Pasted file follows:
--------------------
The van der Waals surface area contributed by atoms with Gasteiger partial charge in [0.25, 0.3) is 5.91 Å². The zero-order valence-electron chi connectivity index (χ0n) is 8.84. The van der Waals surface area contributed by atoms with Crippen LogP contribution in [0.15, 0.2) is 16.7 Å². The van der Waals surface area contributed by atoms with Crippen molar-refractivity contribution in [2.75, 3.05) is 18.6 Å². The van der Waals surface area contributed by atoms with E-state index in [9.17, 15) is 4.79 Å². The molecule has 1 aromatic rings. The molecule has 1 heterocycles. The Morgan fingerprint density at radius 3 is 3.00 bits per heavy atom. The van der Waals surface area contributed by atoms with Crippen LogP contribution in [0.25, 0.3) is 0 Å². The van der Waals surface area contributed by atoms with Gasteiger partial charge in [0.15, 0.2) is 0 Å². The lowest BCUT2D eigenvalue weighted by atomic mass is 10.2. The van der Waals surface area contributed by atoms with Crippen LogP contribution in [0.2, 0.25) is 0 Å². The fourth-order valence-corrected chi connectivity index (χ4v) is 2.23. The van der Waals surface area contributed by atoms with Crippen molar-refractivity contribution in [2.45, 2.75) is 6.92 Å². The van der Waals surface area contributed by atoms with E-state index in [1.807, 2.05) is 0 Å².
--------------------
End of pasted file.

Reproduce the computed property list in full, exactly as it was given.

The van der Waals surface area contributed by atoms with Gasteiger partial charge in [0.25, 0.3) is 5.91 Å². The zero-order valence-electron chi connectivity index (χ0n) is 8.84. The van der Waals surface area contributed by atoms with Crippen LogP contribution in [0.15, 0.2) is 16.7 Å². The van der Waals surface area contributed by atoms with Crippen molar-refractivity contribution in [2.75, 3.05) is 18.6 Å². The van der Waals surface area contributed by atoms with E-state index in [9.17, 15) is 4.79 Å². The molecule has 1 aromatic rings. The molecule has 1 heterocycles. The Morgan fingerprint density at radius 3 is 3.00 bits per heavy atom. The van der Waals surface area contributed by atoms with Crippen LogP contribution in [0.25, 0.3) is 0 Å². The van der Waals surface area contributed by atoms with Gasteiger partial charge in [0.15, 0.2) is 0 Å². The lowest BCUT2D eigenvalue weighted by atomic mass is 10.2. The van der Waals surface area contributed by atoms with Crippen LogP contribution in [0.2, 0.25) is 0 Å². The fourth-order valence-corrected chi connectivity index (χ4v) is 2.23. The van der Waals surface area contributed by atoms with Crippen molar-refractivity contribution in [2.45, 2.75) is 6.92 Å². The van der Waals surface area contributed by atoms with E-state index in [1.807, 2.05) is 0 Å².